Despite several years of successfully applying problem-based learning at Maastricht University, the Faculty of Medicine observed a slow erosion of problem-based practices and “PBL fatigue” among themselves and students. In response to this fatigue and new research into the development of the young adult brain, Active Self-Directed Learning was introduced through the new bachelor of European Public Health programme in an effort to re-energise the classical PBL model and reduce or eliminate erosion. ASDL is split into a four part learning cycle: 1) sensitisation, 2) exploration, 3) integration, and 4) application. The cycle supports problem-based learning and the developing minds of students through the integration of information, critical thinking and self-evaluation, while also teaching self-responsibility and team management skills. When applied as part of a problem-based learning curriculum, ASDL at Maastricht University helped reduce PBL fatigue and re-energised students’ interest in PBL within the first EPH cohort (2006-2009) according to survey feedback obtained after the 5th semester. The positive student response was tempered by recommendations on how to continue improving the ASDL model.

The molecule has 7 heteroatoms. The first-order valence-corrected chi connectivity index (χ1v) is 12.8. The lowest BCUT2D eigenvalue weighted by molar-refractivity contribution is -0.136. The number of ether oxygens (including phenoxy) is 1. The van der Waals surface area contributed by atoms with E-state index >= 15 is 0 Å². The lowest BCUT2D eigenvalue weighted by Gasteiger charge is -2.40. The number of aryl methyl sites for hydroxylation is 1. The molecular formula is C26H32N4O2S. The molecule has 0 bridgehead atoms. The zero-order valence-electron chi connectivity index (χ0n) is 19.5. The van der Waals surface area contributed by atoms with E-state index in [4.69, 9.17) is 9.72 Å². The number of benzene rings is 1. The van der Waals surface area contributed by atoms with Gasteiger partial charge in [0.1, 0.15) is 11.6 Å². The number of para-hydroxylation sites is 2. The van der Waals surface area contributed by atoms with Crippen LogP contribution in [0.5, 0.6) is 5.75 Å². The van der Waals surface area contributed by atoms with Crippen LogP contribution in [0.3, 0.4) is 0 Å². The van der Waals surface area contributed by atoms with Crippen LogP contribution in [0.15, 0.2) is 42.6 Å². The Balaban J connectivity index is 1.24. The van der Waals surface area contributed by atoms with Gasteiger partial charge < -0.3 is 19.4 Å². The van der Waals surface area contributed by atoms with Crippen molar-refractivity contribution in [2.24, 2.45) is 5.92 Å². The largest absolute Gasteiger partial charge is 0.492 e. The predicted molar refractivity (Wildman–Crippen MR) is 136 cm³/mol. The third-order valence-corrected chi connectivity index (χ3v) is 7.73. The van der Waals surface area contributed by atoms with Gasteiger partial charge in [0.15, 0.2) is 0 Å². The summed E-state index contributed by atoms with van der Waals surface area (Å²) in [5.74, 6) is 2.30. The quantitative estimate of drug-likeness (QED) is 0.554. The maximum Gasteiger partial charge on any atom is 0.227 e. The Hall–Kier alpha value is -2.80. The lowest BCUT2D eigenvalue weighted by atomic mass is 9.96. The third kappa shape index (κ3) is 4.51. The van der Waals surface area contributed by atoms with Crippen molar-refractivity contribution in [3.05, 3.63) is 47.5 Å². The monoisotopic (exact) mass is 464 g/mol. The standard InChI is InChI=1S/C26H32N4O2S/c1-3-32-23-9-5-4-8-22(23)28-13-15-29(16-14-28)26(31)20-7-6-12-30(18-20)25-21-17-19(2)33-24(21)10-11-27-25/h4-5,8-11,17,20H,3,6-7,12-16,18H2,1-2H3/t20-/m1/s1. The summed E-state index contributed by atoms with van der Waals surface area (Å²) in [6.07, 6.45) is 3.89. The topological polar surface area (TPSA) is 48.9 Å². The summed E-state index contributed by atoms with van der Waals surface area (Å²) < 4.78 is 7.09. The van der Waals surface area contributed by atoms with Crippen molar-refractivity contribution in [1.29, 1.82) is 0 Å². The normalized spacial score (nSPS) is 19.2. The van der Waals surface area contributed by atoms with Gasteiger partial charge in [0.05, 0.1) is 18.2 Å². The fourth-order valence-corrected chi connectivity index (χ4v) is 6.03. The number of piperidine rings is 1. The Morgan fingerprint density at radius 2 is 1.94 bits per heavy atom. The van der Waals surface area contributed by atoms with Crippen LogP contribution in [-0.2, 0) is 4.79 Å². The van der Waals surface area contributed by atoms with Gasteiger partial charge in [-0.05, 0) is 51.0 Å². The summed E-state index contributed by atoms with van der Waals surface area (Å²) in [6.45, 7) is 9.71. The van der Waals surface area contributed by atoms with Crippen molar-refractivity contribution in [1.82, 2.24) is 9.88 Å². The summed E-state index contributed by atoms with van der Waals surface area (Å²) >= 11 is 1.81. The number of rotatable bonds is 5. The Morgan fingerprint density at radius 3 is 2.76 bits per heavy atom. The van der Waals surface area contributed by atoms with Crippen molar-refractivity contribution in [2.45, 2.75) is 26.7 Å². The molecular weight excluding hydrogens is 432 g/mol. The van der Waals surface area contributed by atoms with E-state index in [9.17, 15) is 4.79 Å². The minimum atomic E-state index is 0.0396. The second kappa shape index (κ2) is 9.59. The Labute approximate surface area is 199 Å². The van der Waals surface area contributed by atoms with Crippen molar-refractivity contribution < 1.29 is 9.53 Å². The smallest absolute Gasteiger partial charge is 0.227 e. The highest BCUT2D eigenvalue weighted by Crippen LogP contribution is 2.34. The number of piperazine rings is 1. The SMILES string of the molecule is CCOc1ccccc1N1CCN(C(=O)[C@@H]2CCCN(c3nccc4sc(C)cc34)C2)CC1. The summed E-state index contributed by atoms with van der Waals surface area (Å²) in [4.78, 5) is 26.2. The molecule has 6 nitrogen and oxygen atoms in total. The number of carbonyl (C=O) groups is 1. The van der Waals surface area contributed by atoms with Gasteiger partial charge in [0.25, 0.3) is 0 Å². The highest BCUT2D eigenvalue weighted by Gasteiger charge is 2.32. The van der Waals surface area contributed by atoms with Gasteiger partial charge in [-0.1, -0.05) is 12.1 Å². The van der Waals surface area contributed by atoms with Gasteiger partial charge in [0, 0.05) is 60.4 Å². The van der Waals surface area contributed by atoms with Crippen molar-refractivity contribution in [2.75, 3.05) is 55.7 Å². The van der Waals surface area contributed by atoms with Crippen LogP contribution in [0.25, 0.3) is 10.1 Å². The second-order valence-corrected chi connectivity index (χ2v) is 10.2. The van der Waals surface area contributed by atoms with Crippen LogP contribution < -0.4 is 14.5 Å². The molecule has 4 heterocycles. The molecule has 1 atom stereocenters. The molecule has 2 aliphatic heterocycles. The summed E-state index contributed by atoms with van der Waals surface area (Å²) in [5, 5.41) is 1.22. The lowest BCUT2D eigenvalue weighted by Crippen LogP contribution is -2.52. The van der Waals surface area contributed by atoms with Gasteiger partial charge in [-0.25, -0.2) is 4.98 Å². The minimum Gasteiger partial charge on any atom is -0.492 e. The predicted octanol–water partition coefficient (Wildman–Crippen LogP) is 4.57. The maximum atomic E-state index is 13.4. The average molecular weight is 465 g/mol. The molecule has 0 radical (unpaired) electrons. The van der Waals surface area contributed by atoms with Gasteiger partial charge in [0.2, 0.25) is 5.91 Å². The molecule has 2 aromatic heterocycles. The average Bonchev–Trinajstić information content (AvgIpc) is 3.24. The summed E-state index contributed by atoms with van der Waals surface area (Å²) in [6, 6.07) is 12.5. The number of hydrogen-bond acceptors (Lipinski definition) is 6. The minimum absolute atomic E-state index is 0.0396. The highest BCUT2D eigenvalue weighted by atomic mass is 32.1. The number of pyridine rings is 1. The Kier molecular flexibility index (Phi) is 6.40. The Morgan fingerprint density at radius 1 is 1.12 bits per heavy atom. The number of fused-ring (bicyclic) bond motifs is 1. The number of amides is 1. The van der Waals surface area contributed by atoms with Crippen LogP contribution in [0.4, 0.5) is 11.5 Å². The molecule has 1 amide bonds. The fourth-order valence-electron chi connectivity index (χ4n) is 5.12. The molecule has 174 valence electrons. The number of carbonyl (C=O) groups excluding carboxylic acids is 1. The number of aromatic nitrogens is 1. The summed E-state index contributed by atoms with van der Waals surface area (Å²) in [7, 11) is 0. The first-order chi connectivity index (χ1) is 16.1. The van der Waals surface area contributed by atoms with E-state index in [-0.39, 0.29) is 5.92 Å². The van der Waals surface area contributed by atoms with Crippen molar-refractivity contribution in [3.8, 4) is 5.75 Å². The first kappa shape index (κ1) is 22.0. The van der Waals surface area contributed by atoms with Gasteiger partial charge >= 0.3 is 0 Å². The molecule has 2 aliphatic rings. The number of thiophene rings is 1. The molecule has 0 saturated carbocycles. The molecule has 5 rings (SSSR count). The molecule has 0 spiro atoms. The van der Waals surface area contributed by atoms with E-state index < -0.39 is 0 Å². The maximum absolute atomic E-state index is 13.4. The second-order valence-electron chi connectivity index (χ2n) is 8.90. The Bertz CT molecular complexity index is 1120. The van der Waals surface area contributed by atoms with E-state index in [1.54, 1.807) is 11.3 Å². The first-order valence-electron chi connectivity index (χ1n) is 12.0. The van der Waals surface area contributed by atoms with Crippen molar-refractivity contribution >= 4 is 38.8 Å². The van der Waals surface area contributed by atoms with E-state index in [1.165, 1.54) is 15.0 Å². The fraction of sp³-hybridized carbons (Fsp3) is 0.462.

Recommended CitationCzabanowska, Katarzyna; Moust, Jos H.C.; Meijer, André W. M.; Schröder-Bäck, Peter; and Roebertsen, Herma, Problem-based Learning Revisited, introduction of Active and Self-directed Learning to reduce fatigue among students, Journal of University Teaching & Learning Practice, 9(1), 2012.